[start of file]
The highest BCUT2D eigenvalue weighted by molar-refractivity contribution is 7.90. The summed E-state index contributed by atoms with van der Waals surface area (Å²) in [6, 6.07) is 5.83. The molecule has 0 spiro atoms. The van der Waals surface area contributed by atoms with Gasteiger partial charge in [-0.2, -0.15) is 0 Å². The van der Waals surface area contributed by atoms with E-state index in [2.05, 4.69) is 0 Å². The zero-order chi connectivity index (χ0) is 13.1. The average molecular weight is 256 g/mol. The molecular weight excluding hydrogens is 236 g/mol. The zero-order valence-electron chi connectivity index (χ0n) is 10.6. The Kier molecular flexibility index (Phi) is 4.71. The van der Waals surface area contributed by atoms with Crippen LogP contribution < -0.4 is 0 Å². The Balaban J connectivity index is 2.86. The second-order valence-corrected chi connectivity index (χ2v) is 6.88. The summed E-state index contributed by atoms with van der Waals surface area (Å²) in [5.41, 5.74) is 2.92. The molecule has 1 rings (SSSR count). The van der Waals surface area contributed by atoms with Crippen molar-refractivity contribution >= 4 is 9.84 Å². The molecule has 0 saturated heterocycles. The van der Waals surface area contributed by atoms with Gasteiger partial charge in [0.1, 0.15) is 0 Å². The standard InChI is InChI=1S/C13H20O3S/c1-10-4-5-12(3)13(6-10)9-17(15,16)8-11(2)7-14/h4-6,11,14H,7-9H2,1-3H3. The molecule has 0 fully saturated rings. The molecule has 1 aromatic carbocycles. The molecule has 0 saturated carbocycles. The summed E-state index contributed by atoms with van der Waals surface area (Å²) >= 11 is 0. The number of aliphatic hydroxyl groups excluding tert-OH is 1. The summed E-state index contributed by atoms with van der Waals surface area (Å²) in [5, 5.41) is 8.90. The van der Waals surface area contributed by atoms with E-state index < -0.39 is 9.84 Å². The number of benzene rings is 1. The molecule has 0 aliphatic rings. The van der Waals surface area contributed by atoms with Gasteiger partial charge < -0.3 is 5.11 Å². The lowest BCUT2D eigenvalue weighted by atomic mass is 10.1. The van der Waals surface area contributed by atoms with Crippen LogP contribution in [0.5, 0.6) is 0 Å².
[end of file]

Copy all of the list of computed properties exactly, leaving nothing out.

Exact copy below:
The highest BCUT2D eigenvalue weighted by molar-refractivity contribution is 7.90. The summed E-state index contributed by atoms with van der Waals surface area (Å²) in [6, 6.07) is 5.83. The molecule has 0 spiro atoms. The van der Waals surface area contributed by atoms with Gasteiger partial charge in [-0.2, -0.15) is 0 Å². The van der Waals surface area contributed by atoms with E-state index in [2.05, 4.69) is 0 Å². The zero-order chi connectivity index (χ0) is 13.1. The average molecular weight is 256 g/mol. The molecular weight excluding hydrogens is 236 g/mol. The zero-order valence-electron chi connectivity index (χ0n) is 10.6. The Kier molecular flexibility index (Phi) is 4.71. The van der Waals surface area contributed by atoms with Crippen LogP contribution < -0.4 is 0 Å². The Balaban J connectivity index is 2.86. The second-order valence-corrected chi connectivity index (χ2v) is 6.88. The summed E-state index contributed by atoms with van der Waals surface area (Å²) in [5.41, 5.74) is 2.92. The molecule has 1 rings (SSSR count). The van der Waals surface area contributed by atoms with Crippen molar-refractivity contribution >= 4 is 9.84 Å². The molecule has 0 saturated heterocycles. The van der Waals surface area contributed by atoms with Gasteiger partial charge in [0.1, 0.15) is 0 Å². The standard InChI is InChI=1S/C13H20O3S/c1-10-4-5-12(3)13(6-10)9-17(15,16)8-11(2)7-14/h4-6,11,14H,7-9H2,1-3H3. The molecule has 0 fully saturated rings. The molecule has 1 aromatic carbocycles. The molecule has 0 saturated carbocycles. The summed E-state index contributed by atoms with van der Waals surface area (Å²) >= 11 is 0. The number of aliphatic hydroxyl groups excluding tert-OH is 1. The summed E-state index contributed by atoms with van der Waals surface area (Å²) in [5, 5.41) is 8.90. The van der Waals surface area contributed by atoms with E-state index < -0.39 is 9.84 Å². The number of benzene rings is 1. The molecule has 0 aliphatic rings. The van der Waals surface area contributed by atoms with Gasteiger partial charge < -0.3 is 5.11 Å². The lowest BCUT2D eigenvalue weighted by atomic mass is 10.1. The van der Waals surface area contributed by atoms with Crippen LogP contribution in [0.5, 0.6) is 0 Å².